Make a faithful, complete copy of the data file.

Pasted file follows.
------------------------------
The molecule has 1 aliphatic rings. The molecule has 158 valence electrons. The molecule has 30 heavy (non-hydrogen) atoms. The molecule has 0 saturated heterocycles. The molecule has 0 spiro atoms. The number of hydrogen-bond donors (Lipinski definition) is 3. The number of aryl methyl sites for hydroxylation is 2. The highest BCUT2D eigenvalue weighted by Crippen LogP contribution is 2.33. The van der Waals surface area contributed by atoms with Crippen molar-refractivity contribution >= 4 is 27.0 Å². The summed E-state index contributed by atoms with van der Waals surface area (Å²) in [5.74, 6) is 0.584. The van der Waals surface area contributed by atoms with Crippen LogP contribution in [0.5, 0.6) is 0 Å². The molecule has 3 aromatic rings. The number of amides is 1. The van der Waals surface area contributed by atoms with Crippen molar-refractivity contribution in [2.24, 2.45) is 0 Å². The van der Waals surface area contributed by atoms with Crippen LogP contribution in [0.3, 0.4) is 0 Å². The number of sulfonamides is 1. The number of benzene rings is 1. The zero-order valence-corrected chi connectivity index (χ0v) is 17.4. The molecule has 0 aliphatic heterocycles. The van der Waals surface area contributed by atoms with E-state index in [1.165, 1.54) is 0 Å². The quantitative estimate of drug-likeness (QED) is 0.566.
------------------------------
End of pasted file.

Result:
The molecule has 1 aliphatic rings. The molecule has 158 valence electrons. The molecule has 30 heavy (non-hydrogen) atoms. The molecule has 0 saturated heterocycles. The molecule has 0 spiro atoms. The number of hydrogen-bond donors (Lipinski definition) is 3. The number of aryl methyl sites for hydroxylation is 2. The highest BCUT2D eigenvalue weighted by Crippen LogP contribution is 2.33. The van der Waals surface area contributed by atoms with Crippen molar-refractivity contribution >= 4 is 27.0 Å². The summed E-state index contributed by atoms with van der Waals surface area (Å²) in [5.74, 6) is 0.584. The van der Waals surface area contributed by atoms with Crippen LogP contribution in [0.5, 0.6) is 0 Å². The molecule has 3 aromatic rings. The number of amides is 1. The van der Waals surface area contributed by atoms with Crippen molar-refractivity contribution in [2.24, 2.45) is 0 Å². The van der Waals surface area contributed by atoms with Crippen LogP contribution in [0.3, 0.4) is 0 Å². The number of sulfonamides is 1. The number of benzene rings is 1. The zero-order valence-corrected chi connectivity index (χ0v) is 17.4. The molecule has 0 aliphatic heterocycles. The van der Waals surface area contributed by atoms with E-state index in [1.165, 1.54) is 0 Å². The quantitative estimate of drug-likeness (QED) is 0.566.